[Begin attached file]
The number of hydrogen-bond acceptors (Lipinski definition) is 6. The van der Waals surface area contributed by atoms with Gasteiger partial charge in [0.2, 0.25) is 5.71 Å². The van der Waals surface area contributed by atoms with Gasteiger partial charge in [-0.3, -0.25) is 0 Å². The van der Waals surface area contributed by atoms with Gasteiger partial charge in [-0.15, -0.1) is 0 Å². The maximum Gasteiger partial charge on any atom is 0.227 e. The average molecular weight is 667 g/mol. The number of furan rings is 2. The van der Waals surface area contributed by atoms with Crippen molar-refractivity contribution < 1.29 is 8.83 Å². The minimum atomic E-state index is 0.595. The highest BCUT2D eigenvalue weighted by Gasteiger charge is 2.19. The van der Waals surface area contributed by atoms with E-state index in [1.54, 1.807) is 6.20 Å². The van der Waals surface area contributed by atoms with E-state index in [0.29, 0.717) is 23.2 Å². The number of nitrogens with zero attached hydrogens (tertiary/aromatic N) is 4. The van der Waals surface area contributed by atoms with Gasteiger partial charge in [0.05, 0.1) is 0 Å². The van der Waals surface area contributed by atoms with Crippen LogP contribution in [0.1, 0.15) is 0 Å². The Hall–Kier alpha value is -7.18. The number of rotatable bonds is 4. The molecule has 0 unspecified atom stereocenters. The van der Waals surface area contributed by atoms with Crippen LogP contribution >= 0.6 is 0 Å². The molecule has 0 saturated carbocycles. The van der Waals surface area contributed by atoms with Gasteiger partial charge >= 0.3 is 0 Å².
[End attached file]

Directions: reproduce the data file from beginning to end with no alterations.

The number of hydrogen-bond acceptors (Lipinski definition) is 6. The van der Waals surface area contributed by atoms with Gasteiger partial charge in [0.2, 0.25) is 5.71 Å². The van der Waals surface area contributed by atoms with Gasteiger partial charge in [-0.3, -0.25) is 0 Å². The van der Waals surface area contributed by atoms with Gasteiger partial charge in [-0.15, -0.1) is 0 Å². The maximum Gasteiger partial charge on any atom is 0.227 e. The average molecular weight is 667 g/mol. The number of furan rings is 2. The van der Waals surface area contributed by atoms with Crippen molar-refractivity contribution < 1.29 is 8.83 Å². The minimum atomic E-state index is 0.595. The highest BCUT2D eigenvalue weighted by Gasteiger charge is 2.19. The van der Waals surface area contributed by atoms with E-state index in [1.54, 1.807) is 6.20 Å². The van der Waals surface area contributed by atoms with E-state index in [0.29, 0.717) is 23.2 Å². The number of nitrogens with zero attached hydrogens (tertiary/aromatic N) is 4. The van der Waals surface area contributed by atoms with Gasteiger partial charge in [0.05, 0.1) is 0 Å². The van der Waals surface area contributed by atoms with Crippen LogP contribution in [0.1, 0.15) is 0 Å². The Hall–Kier alpha value is -7.18. The number of rotatable bonds is 4. The molecule has 0 unspecified atom stereocenters. The van der Waals surface area contributed by atoms with Crippen LogP contribution >= 0.6 is 0 Å². The molecule has 0 saturated carbocycles. The van der Waals surface area contributed by atoms with Gasteiger partial charge >= 0.3 is 0 Å².